City of Rogues and Schnorrers : Russia's Jews and the Myth of Old Odessa
Old Odessa, on the Black Sea, gained notoriety as a legendary city of Jewish gangsters and swindlers, a frontier boomtown mythologized for the adventurers, criminals, and merrymakers who flocked there to seek easy wealth and lead lives of debauchery and excess. Odessa is also famed for the brand of Jewish humor brought there in the 19th century from the shtetls of Eastern Europe and that flourished throughout Soviet times. From a broad historical perspective, Jarrod Tanny examines the hybrid Judeo-Russian culture that emerged in Odessa in the 19th century and persisted through the Soviet era and beyond. The book shows how the art of eminent Soviet-era figures such as Isaac Babel, Il'ia Ilf, Evgenii Petrov, and Leonid Utesov grew out of the Odessa Russian-Jewish culture into which they were born and which shaped their lives.
- Paperback | 288 pages
- 150 x 228 x 22mm | 430.91g
- 14 Nov 2011
- Indiana University Press
- Bloomington, IN, United States
- 10 b&w illus.
Outstanding . . . This is a delightfully written work of serious scholarship about urban rogues and schnorrers who transmitted an aspect of Jewish identity and culture into the broader Russian cultural world.7/12/13 * Jewish Book World * Jarrod Tanny has written an entertaining study of the myth of old Odessa: his book is serious and funny, informative and amusing, witty and well written . . . . This is a very good book.56.4 Winter 2012 * SLAVIC AND EAST EUROPEAN JOURNAL * Tanny delivers readers an inspired analysis of Odessa's role in Soviet history as a city that fueled cultural irreverence throughout the humorlessness of the Tsarist and Soviet ages. * newbooksinrussianstudies.com * I can honestly say this is a book that a non-scholar can appreciate. The author traces Odessa's politics and fortunes through the joke. You will not stop laughing even if you have never heard of Odessa. * Polin * [T]he book is a wonderful read, deeply infused with erudition and literary sensitivity, and an important complement to our understanding of Odessa and Russian Jewish history. * Marginalia * Books on humor do not always make for an enjoyable read. This one does. The case of the Odessa myth is a refreshing and funny account of the power of satire in a closed society and its relevance to the forging of popular historical images. Tanny's study reminds us that the Soviet state and its institutions were not the only actors on the historical stage. . . . It will appeal to scholars interested in the historical change in the image of Odessa as well as historians of Soviet and Jewish humor. * East European Jewish Affairs * Just as the myth of Odessa crossed the boundaries between social classes and linguistic groups in Russian and Soviet societies, this book about the myth is bound to build important bridges between scholars of Yiddish and Russian cultures. In this lies its most important value. * Slavic Review * This meticulously researched book shows that the myth of old Odessa survived the Bolshevik Revolution, Stalinism, World War Two, and the stagnation of the Brezhnev era. It shows that paradoxically, the collapse of the Soviet Union has seen the revival of old Odessa. The myth of Odessa and its golden age has become part of the realm of collective memory. * Journal of Modern Jewish Studies * [Odessa] A den of iniquity in the 19th and early 20th centuries, it attracted adventurers seeking wealth and pleasures. Much like storied Shanghai and New Orleans, it was a haven for criminals, smugglers, pimps and prostitutes. But above all, Odessa . . was perceived as a metropolis 'overrun and governed by Jewish gangsters and swindlers,' writes Jarrod Tanny in City of Rogues and Schnorrers . . . Tanny tells this story lucidly and authoritatively.10/11/14 * SheldonKirshner.com * Tanny's goal-and accomplishment-is to trace the history of the Odessa myth in all its variegated aspects. To do so, he has marshaled an impressive body of primary and secondary sources . . . [T]his is a book that will inform (and entertain) both the student of modern Russian history and the intellectually curious lay reader. * American Historical Review * In this lively cultural study, Jarrod Tanny explores the origins, development, and echoes of a cultural trope: the myth of old Odessa, 'an improbable fusion of criminality, Jewishness, and humor'.72.4 October 2013 * The Russian Review *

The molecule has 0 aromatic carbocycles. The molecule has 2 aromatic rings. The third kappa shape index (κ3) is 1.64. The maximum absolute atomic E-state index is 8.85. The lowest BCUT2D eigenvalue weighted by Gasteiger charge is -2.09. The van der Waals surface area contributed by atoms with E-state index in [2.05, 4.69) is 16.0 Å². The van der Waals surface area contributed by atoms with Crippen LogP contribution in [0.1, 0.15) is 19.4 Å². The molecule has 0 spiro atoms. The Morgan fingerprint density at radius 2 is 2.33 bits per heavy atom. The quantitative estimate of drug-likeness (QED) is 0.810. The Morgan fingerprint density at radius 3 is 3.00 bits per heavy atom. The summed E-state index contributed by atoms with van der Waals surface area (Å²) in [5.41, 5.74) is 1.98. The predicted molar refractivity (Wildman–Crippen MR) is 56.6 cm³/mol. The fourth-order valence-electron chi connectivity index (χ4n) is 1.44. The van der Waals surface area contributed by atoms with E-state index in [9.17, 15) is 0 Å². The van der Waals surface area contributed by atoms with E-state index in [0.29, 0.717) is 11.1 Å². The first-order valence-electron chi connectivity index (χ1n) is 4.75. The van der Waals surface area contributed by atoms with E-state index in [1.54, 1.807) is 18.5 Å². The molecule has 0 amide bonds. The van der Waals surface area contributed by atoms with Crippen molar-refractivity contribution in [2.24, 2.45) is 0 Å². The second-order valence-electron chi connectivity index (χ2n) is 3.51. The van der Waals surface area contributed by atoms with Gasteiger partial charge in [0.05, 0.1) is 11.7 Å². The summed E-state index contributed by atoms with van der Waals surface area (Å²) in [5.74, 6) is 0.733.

About Jarrod Tanny
Jarrod Tanny is Assistant Professor of History and Block Distinguished Fellow of History at the University of North Carolina, Wilmington.
Table of contents
AcknowledgmentsA Note on TransliterationIntroduction. Why is This Town Different from All the Rest?1. The Birth of Old Odessa2. Crafting Old Odessa3. The Battle for Old Odessa4. Revival and Survival5. Rewriting Old OdessaEpilogue. The End of Old OdessaNotesBibliography